Studies show that following a low-carb diet may enhance cellular and metabolic health to support the prevention of dementia. Specifically, low-carb dieting enhances mitochondrial function, boosts brain energy metabolism, and supports a healthy inflammatory response, which influences the pathology of neurological diseases.[7]

Improved Lean Body Mass

When you cut carbs, it helps you shed excess fat and preserve lean muscle tissue. As mentioned earlier, muscle preservation is crucial as you get older due to the impact that years can have on both bone and muscle health.[1]

Conditions such as sarcopenia and osteoporosis are common occurrences as we age, and one of the best ways to get ahead of bone and muscle loss is to maintain healthy muscles while keeping your overall bodyweight in balance.[3]

Improved Cholesterol Levels

Many people assume that increasing your fat intake will result in higher levels of serum cholesterol. Luckily, research shows the opposite to be true.

In fact, studies show that cutting carbs, not healthy fat, lowers LDL cholesterol and increases HDL cholesterol (the good kind). Low-carb dieting also tends to lower triglycerides, providing an all-around improved lipid profile.[8

Lower Inflammation Levels

Cutting sugar out of your diet alone may be enough to lower inflammation markers. However, research shows that low-carb dieting may have a systemic effect on inflammation, protecting your body against conditions like heart disease and diabetes.[9]

There are several theories on how low-carb dieting impacts inflammation, but an obvious one is that you avoid high blood sugar when you eat fewer carbs. Over time, high levels of blood sugar can instigate inflammation in your body and potentially damage blood vessels and organs.[10]

Lowers Risk of Heart Diseases

Again, you may associate more protein and fat and fewer carbs with higher rates of heart disease, but researchers are finding the opposite to be true. In fact, several markers for heart disease are lowered when following a low-carb diet, including:[11]

  • Inflammation
  • LDL cholesterol
  • Triglycerides 
  • Fasting blood glucose
  • Blood pressure

Furthermore, low-carb dieting may help fight abdominal fat, which is a risk factor for cardiovascular disease and metabolic syndrome.[12]

Understanding the Risks of a Low-Carb Diet for Adults

Every new diet comes with its potential downsides. Although low-carb dieting works for many people, you should always consult with your health care professional before beginning any new diet plan.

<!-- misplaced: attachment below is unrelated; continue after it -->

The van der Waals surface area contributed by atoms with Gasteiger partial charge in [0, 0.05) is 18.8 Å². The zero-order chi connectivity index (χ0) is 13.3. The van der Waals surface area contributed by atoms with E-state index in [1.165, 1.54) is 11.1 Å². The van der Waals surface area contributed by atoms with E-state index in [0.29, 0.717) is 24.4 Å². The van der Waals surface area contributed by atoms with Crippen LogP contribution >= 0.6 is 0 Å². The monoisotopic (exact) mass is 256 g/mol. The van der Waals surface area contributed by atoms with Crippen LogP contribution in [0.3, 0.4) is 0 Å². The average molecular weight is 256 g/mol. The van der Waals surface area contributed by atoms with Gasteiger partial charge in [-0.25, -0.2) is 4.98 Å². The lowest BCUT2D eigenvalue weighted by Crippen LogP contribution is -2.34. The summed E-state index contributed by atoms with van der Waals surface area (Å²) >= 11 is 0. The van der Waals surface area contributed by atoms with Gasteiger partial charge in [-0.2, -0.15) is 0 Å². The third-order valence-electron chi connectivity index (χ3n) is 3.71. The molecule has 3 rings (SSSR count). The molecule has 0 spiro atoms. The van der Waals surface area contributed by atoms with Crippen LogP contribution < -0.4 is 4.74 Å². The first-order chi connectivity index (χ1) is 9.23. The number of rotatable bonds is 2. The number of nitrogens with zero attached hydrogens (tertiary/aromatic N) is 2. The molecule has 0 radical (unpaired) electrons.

Your unique body will require its own unique set of nutrients. This is why it's vital that you make your diet specific to you and not just follow along with what someone else might be doing. 

Therefore, before you start your low-carb diet, keep these tips in mind:

Talk With Your Doctor

It's always a good idea to run any new health plans by your primary care physician. This is twice as important if you're taking any medications. While most people will find that low-carb dieting fits in perfectly with what they're already doing, you can never be too careful when it comes to your health.

Get a Good Balance of Nutrients

One common pitfall of low-carb dieting (or any type of diet) is getting into a food rut. If you're not a big fan of cooking or don't want to spend the time preparing meals, you may find that you just keep eating the same foods over and over. 

Eating a variety of foods is vital to overall health as each food you consume is made up of a unique array of nutrients. On a low-carb diet, you may also find that you miss out on high-fiber foods like grains and beans. 

Getting enough fiber is crucial for gut health, especially as you get older, so be sure to include a range of high fiber vegetables like broccoli, cauliflower, Brussels sprouts, and cabbage.[13]

Get Plenty of Water

As you begin to consume fewer carbohydrates, your body will adapt to this shift in incoming energy by producing more ketones. Ketones are sources of fuel that are made from the breakdown of fats. 

After a few weeks on your low-carb diet, your body will be accustomed to this new fuel source, and everything will be running smoothly. However, in the interim, you may start to notice some side effects as your body gets used to ketones. 

One very common side effect is a loss of electrolytes and water.[14]

For this reason, it's crucial that you stay hydrated while following a low-carb diet, especially in the beginning stages. You may even want to include an electrolyte supplement to ensure that your electrolytes stay in balance. 

The Takeaway

Following a low-carb diet can provide a range of benefits for people that are over 50. Some of the most notable changes that you may see include weight loss, preserved muscle mass, and healthy lipid markers. 

You don't have to go it alone if you've been considering a low-carb diet. By joining the Biocoach community, you'll get access to health coaches, recipes, and meal plans that will guide you on your low-carb journey.  

You'll also receive a glucose monitor that will provide real-time information about what's happening with your blood sugar. 

Of course, before beginning any new diet, check in with your health care provider to make sure it's the right fit for you.